Today VA Secretary of Veterans Affairs Bob McDonald announced that he, along with three-time Olympic gold medalist swimmer Nancy Hogshead-Makar and former NFL player and Super Bowl champion Phil Villapiano, have pledged to donate their brains to advance brain research conducted by VA in partnership with the Concussion Legacy Foundation.
The announcement was made at the VA-hosted Brain Trust: Pathways to InnoVAtion, a public-private partner event which builds on the trailblazing efforts of a number of distinguished VA brain researchers and brings together many of the most influential voices in the field of brain health to identify and advance solutions for mild traumatic brain injury (mTBI), and Post Traumatic Stress Disorder (PTSD).
“As I listened to the very powerful personal stories from Veterans and the challenges the world’s top researchers are working to overcome in TBI, I made a decision: I decided to join the hundreds of Veterans and athletes who have already donated their brain to the VA Brain Bank so that I may, in a small way, contribute to the vital research happening to better understand brain trauma,” said McDonald. “This is a very, very serious issue, one that affects Veterans and non-Veterans alike. We don’t know nearly as much as we should about brain health, but if there’s one thing I’ve seen after visiting almost 300 VA facilities in the past two years: our Veterans, particularly those who served in Iraq and Afghanistan are greatly affected by TBI. VA needs to continue leading the coalition of scientists working to improve their lives.
“Building more and stronger strategic partnerships is one of the five strategies of the MyVA transformation. Today, we witnessed a room full of the world’s leading experts coming together under the convening authority of VA to solve one of our most significant challenges, particularly among our younger Veterans. I’m proud to do my part because I know that the researchers at VA are committed to improving lives and they have my full support.”
“Concussions were ignored for a long time and viewed largely as an invisible injury but chronic traumatic encephalopathy (CTE) is something we can see and something we can understand. It reveals that brain trauma can have long-term and devastating consequences,” said Chris Nowinski, former WWE wrestler and co-founder and president of the Concussion Legacy Foundation which leads outreach and recruiting for the VA-BU-CLF Brain Bank. “The Concussion Legacy Foundation is working to create a culture of brain donation in America by asking living athletes and Veterans to donate their brains to the Brain Bank to be researched by VA and Boston University researchers. It’s a perfect partnership because the most common victims of CTE are athletes and Veterans and by researching both as a part of one program, the sports community and Veteran community can work together to solve this problem. We all need to work together to solve the concussion crisis.”
The VA-BU-CLF Brain Bank is directed by VA’s own Dr. Ann McKee and is located at the Bedford VA Medical Center. It is now the largest sports mTBI and CTE repository in the world with over 325 brains donated, and over a thousand more pledged.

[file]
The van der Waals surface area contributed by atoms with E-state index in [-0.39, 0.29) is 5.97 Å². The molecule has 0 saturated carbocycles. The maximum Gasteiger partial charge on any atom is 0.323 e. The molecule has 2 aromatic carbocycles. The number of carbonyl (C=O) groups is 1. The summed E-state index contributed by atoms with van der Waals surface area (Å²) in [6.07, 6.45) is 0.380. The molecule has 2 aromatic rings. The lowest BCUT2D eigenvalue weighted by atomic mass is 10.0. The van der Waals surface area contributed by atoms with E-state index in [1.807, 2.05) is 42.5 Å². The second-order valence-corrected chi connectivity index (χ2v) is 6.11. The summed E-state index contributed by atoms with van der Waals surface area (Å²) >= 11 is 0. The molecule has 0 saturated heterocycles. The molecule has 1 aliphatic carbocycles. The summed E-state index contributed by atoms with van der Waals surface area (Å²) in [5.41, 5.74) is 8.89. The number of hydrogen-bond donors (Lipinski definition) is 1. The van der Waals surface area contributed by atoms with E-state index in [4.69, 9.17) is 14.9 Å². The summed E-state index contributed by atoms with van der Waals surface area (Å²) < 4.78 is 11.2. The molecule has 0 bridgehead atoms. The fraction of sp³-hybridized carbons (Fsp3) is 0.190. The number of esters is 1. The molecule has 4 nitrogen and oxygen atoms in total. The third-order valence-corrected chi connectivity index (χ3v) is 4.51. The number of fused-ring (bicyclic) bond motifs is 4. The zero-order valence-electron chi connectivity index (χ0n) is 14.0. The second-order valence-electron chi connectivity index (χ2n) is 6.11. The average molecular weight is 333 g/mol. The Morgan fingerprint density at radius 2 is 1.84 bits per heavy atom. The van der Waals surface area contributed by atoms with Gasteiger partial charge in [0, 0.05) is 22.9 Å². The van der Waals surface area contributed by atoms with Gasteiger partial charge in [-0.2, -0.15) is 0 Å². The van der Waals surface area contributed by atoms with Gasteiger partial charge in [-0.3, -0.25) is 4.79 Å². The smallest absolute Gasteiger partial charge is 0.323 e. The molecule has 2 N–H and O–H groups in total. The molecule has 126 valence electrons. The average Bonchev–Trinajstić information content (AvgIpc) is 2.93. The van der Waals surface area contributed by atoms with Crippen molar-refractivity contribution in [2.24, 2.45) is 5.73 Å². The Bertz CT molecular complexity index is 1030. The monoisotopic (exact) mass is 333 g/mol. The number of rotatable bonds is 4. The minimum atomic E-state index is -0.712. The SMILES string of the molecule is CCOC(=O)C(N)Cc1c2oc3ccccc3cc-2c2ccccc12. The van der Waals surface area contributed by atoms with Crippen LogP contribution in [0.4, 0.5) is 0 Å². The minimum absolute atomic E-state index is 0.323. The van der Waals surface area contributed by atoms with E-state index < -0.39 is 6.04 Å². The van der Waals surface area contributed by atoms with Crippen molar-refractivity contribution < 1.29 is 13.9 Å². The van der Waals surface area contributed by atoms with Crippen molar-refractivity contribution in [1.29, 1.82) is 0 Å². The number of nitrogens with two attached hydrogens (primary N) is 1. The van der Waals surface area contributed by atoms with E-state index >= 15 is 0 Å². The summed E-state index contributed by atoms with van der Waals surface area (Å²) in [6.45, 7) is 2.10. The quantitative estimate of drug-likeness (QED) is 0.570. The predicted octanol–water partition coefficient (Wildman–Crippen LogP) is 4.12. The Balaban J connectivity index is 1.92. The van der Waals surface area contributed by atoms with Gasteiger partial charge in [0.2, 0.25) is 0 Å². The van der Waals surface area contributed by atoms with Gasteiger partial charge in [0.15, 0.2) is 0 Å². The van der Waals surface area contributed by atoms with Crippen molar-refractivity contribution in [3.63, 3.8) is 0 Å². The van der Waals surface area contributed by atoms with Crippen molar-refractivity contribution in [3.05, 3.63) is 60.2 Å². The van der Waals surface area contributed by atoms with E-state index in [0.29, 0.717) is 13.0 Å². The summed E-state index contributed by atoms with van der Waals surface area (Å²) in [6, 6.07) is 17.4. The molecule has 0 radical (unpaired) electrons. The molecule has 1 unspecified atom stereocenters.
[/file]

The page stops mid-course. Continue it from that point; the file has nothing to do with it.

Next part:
“The research on CTE all started with VA; it began with a VA patient who was a well-known boxer and from that first case of CTE, it has morphed into a tremendous research effort involving NIH, DoD and many other organizations,” said McKee. “This is not a problem we can solve in any one lab. It’s going to take medical researchers and scientists working with business to detect where it first starts – on the battlefield and sports field. We will need health assessments going into the future for many years. That will take innovation and real input from industry to stimulate this research. That’s why we need a collective effort and his group of leaders is so important. I’m proud to be here encouraging us all to work together to better care for America’s Veterans and patients.”
Brain Trust: Pathways to InnoVAtion is a two-day public-private partnership event hosted by VA. As the largest, integrated health care system in the country, VA is using its convening authority to bring together many of the most influential voices in the field of brain health – to include the Department of Defense, the sports industry, private sector, federal government, Veterans and community partners – to identify and advance solutions for mTBI and PTSD.
Issues related to brain health and head trauma transcend the Veteran and military community, impacting all Americans. By highlighting the themes of collaborative research, medical technology, and sports innovation for player safety, Brain Trust participants are discussing the prevention, diagnosis, treatment, rehabilitation and reintegration of Veterans, athletes, and Americans in general – suffering from head trauma related injuries. The event will also serve as a showcase for many of the advancements that VA is pioneering to improve brain health for Veterans, the military and for the American public at large.
In addition to many of the world’s most accomplished brain research scientists, Brain Trust attendees include sports commentator Bob Costas, Gen. Peter Chiarelli (CEO of One Mind, and the former Vice Chief of Staff of the Army), Briana Scurry (former U.S. Women’s Soccer Player), Jeanne Marie Laskas (author of the GQ article that inspired the movie “Concussion”), Terry O’Neil (16-time Emmy award winner), representatives from the NFL Players Association, the NFL, the NCAA, DARPA, DOD, NIH, CDC and many more.
For more information on donating to the VA-BU-CLF Brain Bank or to get involved, go to: http://concussionfoundation.org/get-involved/research
For more information on VA’s work on TBI, go to: http://www.polytrauma.va.gov/understanding-tbi/